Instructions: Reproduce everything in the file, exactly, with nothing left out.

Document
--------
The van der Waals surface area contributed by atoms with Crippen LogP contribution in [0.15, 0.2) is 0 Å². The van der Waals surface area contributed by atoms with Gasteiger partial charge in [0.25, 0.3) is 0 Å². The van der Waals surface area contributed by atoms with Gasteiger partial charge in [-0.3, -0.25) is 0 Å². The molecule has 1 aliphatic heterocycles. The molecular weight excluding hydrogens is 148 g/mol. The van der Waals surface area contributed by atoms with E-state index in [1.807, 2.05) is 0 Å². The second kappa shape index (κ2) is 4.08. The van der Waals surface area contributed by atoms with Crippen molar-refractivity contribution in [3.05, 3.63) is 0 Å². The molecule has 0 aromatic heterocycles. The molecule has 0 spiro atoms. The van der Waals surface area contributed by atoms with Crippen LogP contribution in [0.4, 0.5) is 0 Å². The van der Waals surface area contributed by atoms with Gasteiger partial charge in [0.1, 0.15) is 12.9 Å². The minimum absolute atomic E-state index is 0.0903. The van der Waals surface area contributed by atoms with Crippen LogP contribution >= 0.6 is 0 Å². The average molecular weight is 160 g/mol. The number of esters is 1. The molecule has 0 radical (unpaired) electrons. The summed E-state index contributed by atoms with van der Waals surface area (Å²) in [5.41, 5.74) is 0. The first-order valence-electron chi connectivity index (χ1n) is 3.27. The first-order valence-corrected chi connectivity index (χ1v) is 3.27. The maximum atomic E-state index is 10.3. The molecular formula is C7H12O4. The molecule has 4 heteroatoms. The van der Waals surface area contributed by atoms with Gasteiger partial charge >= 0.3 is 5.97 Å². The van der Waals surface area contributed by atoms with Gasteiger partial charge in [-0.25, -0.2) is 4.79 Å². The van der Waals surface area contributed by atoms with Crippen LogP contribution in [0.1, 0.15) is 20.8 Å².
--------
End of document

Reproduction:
The van der Waals surface area contributed by atoms with Crippen LogP contribution in [0.15, 0.2) is 0 Å². The van der Waals surface area contributed by atoms with Gasteiger partial charge in [0.25, 0.3) is 0 Å². The van der Waals surface area contributed by atoms with Gasteiger partial charge in [-0.3, -0.25) is 0 Å². The molecule has 1 aliphatic heterocycles. The molecular weight excluding hydrogens is 148 g/mol. The van der Waals surface area contributed by atoms with E-state index in [1.807, 2.05) is 0 Å². The second kappa shape index (κ2) is 4.08. The van der Waals surface area contributed by atoms with Crippen molar-refractivity contribution in [3.05, 3.63) is 0 Å². The molecule has 0 aromatic heterocycles. The molecule has 0 spiro atoms. The van der Waals surface area contributed by atoms with Crippen LogP contribution in [0.4, 0.5) is 0 Å². The van der Waals surface area contributed by atoms with Gasteiger partial charge in [0.1, 0.15) is 12.9 Å². The minimum absolute atomic E-state index is 0.0903. The van der Waals surface area contributed by atoms with Crippen LogP contribution >= 0.6 is 0 Å². The average molecular weight is 160 g/mol. The number of esters is 1. The molecule has 0 radical (unpaired) electrons. The summed E-state index contributed by atoms with van der Waals surface area (Å²) in [5.41, 5.74) is 0. The first-order valence-electron chi connectivity index (χ1n) is 3.27. The first-order valence-corrected chi connectivity index (χ1v) is 3.27. The maximum atomic E-state index is 10.3. The molecular formula is C7H12O4. The molecule has 4 heteroatoms. The van der Waals surface area contributed by atoms with Gasteiger partial charge >= 0.3 is 5.97 Å². The van der Waals surface area contributed by atoms with Gasteiger partial charge in [-0.25, -0.2) is 4.79 Å². The van der Waals surface area contributed by atoms with Crippen LogP contribution in [0.1, 0.15) is 20.8 Å².